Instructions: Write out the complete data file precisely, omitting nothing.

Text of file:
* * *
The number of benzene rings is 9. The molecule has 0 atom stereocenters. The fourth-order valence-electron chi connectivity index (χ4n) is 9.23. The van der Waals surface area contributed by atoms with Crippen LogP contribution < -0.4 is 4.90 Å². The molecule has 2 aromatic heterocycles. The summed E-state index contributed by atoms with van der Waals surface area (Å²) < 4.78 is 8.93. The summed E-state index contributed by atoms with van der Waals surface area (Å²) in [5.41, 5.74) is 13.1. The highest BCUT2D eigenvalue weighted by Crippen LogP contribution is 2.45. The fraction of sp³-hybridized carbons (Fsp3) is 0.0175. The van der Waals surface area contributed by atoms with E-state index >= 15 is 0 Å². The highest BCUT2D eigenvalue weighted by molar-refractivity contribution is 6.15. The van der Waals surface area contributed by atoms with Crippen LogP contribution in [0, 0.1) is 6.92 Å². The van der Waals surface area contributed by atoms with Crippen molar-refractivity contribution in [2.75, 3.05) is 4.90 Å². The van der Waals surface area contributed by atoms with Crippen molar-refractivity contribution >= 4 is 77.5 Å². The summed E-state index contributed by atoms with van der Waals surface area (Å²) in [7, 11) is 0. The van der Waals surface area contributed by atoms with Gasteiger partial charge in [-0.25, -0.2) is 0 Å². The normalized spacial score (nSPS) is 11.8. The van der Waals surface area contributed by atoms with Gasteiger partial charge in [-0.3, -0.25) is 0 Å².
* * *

The number of benzene rings is 9. The molecule has 0 atom stereocenters. The fourth-order valence-electron chi connectivity index (χ4n) is 9.23. The van der Waals surface area contributed by atoms with Crippen LogP contribution < -0.4 is 4.90 Å². The molecule has 2 aromatic heterocycles. The summed E-state index contributed by atoms with van der Waals surface area (Å²) < 4.78 is 8.93. The summed E-state index contributed by atoms with van der Waals surface area (Å²) in [5.41, 5.74) is 13.1. The highest BCUT2D eigenvalue weighted by Crippen LogP contribution is 2.45. The fraction of sp³-hybridized carbons (Fsp3) is 0.0175. The van der Waals surface area contributed by atoms with E-state index >= 15 is 0 Å². The highest BCUT2D eigenvalue weighted by molar-refractivity contribution is 6.15. The van der Waals surface area contributed by atoms with Crippen LogP contribution in [0, 0.1) is 6.92 Å². The van der Waals surface area contributed by atoms with Crippen molar-refractivity contribution in [2.75, 3.05) is 4.90 Å². The van der Waals surface area contributed by atoms with Crippen molar-refractivity contribution >= 4 is 77.5 Å². The summed E-state index contributed by atoms with van der Waals surface area (Å²) in [7, 11) is 0. The van der Waals surface area contributed by atoms with Gasteiger partial charge in [-0.25, -0.2) is 0 Å². The normalized spacial score (nSPS) is 11.8. The van der Waals surface area contributed by atoms with Gasteiger partial charge in [-0.3, -0.25) is 0 Å².